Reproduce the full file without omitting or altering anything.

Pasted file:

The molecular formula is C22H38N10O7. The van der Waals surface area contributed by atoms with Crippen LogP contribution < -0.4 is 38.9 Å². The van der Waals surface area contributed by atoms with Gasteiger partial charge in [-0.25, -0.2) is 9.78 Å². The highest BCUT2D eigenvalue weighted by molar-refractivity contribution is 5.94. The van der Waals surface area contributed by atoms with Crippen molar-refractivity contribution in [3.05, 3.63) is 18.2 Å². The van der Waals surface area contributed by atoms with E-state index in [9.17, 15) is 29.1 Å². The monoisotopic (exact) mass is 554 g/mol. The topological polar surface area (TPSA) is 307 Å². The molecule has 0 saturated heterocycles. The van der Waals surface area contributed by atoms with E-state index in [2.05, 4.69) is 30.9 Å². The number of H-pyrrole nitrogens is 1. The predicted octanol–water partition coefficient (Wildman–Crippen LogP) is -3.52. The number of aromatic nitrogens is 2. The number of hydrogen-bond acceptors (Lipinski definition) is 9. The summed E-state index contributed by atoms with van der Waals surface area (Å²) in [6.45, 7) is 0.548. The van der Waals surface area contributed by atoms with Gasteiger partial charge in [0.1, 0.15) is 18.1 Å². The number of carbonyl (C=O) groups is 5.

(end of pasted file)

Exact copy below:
The molecular formula is C22H38N10O7. The van der Waals surface area contributed by atoms with Crippen LogP contribution < -0.4 is 38.9 Å². The van der Waals surface area contributed by atoms with Gasteiger partial charge in [-0.25, -0.2) is 9.78 Å². The highest BCUT2D eigenvalue weighted by molar-refractivity contribution is 5.94. The van der Waals surface area contributed by atoms with Crippen molar-refractivity contribution in [3.05, 3.63) is 18.2 Å². The van der Waals surface area contributed by atoms with E-state index in [9.17, 15) is 29.1 Å². The monoisotopic (exact) mass is 554 g/mol. The topological polar surface area (TPSA) is 307 Å². The molecule has 0 saturated heterocycles. The van der Waals surface area contributed by atoms with E-state index in [2.05, 4.69) is 30.9 Å². The number of H-pyrrole nitrogens is 1. The predicted octanol–water partition coefficient (Wildman–Crippen LogP) is -3.52. The number of aromatic nitrogens is 2. The number of hydrogen-bond acceptors (Lipinski definition) is 9. The summed E-state index contributed by atoms with van der Waals surface area (Å²) in [6.45, 7) is 0.548. The van der Waals surface area contributed by atoms with Gasteiger partial charge in [0.1, 0.15) is 18.1 Å². The number of carbonyl (C=O) groups is 5.